I am planning a winter photography trip to some U.S. national parks, some of which I haven’t been to before. So I am narrowing down my choices to fit the time I have. My search is what led to the advice in this article. I recommend you also read The Best National Parks to Photograph in Winter.
Winter provides some wonderful photo opportunities in our national parks. So if you haven’t gone into hibernation for the winter, here are the best national parks to go photograph this winter, grouped by state from the west to the east. There are a few bonus locations thrown in too. At the end I give you my “best of the best” list.
I grew up in Colorado where strange weather can strand you in any month of the year. Even though it is rare, I’ve seen blizzards in the high country in July. So I learned to carry some safety essentials when doing winter photography in remote locations. You never know when you might be stranded for several hours, a whole day, or longer, until the blizzard abates and someone can come find you. This is what I carry in my car pretty much year around but especially in the winter. I include a few winter travel tips, too.
Some camera’s come with a highlight overexposure warning, commonly called “the blinkies”. If you have overexposed, blown out pixels, those pixels in your image will flash white and black. A quick look at the LCD image will tell you if part of your image has white, washed out, featureless pixels. If your camera has a highlight overexposure warning, I suggest you turn it on. If you see the blinkies and you don’t want washed out pixels, tone down your exposure until the blinkies go away.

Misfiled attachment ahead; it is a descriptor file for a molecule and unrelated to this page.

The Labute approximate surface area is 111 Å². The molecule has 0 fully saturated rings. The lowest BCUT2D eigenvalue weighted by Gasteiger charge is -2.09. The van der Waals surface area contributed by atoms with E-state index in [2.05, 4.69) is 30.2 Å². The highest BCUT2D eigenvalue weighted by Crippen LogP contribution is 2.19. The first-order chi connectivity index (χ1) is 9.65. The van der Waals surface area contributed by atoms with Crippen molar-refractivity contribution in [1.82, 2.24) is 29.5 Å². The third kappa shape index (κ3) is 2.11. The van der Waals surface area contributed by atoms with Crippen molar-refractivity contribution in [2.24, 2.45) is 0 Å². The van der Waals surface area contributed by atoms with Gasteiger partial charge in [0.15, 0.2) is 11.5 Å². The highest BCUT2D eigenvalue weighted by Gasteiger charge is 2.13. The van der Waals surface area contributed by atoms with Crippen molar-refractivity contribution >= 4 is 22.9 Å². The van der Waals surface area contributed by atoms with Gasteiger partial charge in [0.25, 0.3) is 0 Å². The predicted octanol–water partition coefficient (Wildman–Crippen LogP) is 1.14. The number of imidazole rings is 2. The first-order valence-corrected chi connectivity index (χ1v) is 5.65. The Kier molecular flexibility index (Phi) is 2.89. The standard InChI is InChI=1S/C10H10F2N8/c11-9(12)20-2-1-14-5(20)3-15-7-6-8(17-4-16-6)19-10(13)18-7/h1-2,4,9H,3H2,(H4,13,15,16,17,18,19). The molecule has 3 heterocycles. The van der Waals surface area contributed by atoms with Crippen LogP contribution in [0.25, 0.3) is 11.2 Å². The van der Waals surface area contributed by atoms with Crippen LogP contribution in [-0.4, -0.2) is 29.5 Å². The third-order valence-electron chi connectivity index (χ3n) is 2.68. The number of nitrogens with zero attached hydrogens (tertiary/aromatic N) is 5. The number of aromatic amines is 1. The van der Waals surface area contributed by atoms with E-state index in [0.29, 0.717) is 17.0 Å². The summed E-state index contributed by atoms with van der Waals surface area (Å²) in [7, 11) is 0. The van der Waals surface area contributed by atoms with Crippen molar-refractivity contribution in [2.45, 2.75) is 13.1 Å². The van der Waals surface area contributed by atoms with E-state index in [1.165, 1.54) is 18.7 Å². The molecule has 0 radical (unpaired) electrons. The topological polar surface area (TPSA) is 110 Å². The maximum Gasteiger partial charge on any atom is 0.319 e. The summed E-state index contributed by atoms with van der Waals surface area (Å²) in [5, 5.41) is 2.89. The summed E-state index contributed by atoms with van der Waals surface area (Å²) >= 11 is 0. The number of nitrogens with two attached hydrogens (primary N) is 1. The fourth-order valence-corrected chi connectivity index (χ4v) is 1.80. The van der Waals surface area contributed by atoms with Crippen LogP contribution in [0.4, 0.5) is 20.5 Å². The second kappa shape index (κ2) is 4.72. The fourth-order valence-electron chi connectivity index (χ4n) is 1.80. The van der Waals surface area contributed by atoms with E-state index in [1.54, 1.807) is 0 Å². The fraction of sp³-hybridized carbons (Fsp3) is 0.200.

The full seventeen minute speech is here.
The most important and difficult step in night photography is to focus your lens at infinity. If you have tried to focus on the stars at night you have already learned that it is an impossible task for the autofocus system and just about impossible for you to do manually. You just can’t see clearly enough through the viewfinder in the dark of night to manually focus on the stars. Fortunately, there are some ways to get the job done.
Originally posted Jan. 8, 2017. Revised and expanded Feb. 10, 2017.
It’s that time of year. I downloaded a bunch of holiday photos and it’s also time to check on my overall backup plan.
You would think a windchill of 4° Fahrenheit (-16°C) would be too cold for a photo shoot, but not with some models. We booked this January shoot weeks in advance so we knew it would be cold, but we had no idea how cold until the day arrived. Here’s the story behind this image and how to work with a model when it is so cold.